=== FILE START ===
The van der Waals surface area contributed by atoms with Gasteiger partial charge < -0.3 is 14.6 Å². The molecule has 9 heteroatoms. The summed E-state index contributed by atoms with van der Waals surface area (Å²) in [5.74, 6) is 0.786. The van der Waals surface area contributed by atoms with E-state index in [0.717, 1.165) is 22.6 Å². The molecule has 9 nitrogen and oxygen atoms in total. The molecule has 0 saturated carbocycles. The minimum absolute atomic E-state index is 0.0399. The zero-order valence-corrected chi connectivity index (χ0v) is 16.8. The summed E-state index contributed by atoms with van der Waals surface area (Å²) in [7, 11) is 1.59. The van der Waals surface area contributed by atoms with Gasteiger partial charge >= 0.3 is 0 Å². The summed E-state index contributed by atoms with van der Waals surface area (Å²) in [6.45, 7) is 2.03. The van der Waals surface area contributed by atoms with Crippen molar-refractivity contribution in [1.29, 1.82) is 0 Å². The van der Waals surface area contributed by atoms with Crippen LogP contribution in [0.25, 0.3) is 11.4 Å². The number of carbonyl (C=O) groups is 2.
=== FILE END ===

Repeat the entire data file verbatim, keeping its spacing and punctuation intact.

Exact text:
The van der Waals surface area contributed by atoms with Gasteiger partial charge < -0.3 is 14.6 Å². The molecule has 9 heteroatoms. The summed E-state index contributed by atoms with van der Waals surface area (Å²) in [5.74, 6) is 0.786. The van der Waals surface area contributed by atoms with E-state index in [0.717, 1.165) is 22.6 Å². The molecule has 9 nitrogen and oxygen atoms in total. The molecule has 0 saturated carbocycles. The minimum absolute atomic E-state index is 0.0399. The zero-order valence-corrected chi connectivity index (χ0v) is 16.8. The summed E-state index contributed by atoms with van der Waals surface area (Å²) in [7, 11) is 1.59. The van der Waals surface area contributed by atoms with Gasteiger partial charge >= 0.3 is 0 Å². The summed E-state index contributed by atoms with van der Waals surface area (Å²) in [6.45, 7) is 2.03. The van der Waals surface area contributed by atoms with Crippen molar-refractivity contribution in [1.29, 1.82) is 0 Å². The van der Waals surface area contributed by atoms with Crippen LogP contribution in [0.25, 0.3) is 11.4 Å². The number of carbonyl (C=O) groups is 2.